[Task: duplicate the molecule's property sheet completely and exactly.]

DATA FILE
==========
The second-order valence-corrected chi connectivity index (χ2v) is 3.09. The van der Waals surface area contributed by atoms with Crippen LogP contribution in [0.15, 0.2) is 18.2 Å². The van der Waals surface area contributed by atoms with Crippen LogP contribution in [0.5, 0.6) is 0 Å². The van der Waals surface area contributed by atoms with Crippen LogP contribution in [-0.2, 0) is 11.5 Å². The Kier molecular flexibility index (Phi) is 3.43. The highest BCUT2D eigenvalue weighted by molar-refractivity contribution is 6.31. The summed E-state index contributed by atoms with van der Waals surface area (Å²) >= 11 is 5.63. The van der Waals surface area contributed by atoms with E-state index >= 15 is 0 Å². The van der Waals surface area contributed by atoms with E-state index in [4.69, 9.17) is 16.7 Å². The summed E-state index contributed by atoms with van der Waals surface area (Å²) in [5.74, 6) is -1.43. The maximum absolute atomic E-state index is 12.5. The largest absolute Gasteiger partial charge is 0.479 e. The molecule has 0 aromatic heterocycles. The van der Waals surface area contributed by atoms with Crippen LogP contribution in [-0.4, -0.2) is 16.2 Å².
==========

The second-order valence-corrected chi connectivity index (χ2v) is 3.09. The van der Waals surface area contributed by atoms with Crippen LogP contribution in [0.15, 0.2) is 18.2 Å². The van der Waals surface area contributed by atoms with Crippen LogP contribution in [0.5, 0.6) is 0 Å². The van der Waals surface area contributed by atoms with Crippen LogP contribution in [-0.2, 0) is 11.5 Å². The Kier molecular flexibility index (Phi) is 3.43. The highest BCUT2D eigenvalue weighted by molar-refractivity contribution is 6.31. The summed E-state index contributed by atoms with van der Waals surface area (Å²) >= 11 is 5.63. The van der Waals surface area contributed by atoms with E-state index >= 15 is 0 Å². The van der Waals surface area contributed by atoms with E-state index in [4.69, 9.17) is 16.7 Å². The summed E-state index contributed by atoms with van der Waals surface area (Å²) in [5.74, 6) is -1.43. The maximum absolute atomic E-state index is 12.5. The largest absolute Gasteiger partial charge is 0.479 e. The molecule has 0 aromatic heterocycles. The van der Waals surface area contributed by atoms with Crippen LogP contribution in [-0.4, -0.2) is 16.2 Å².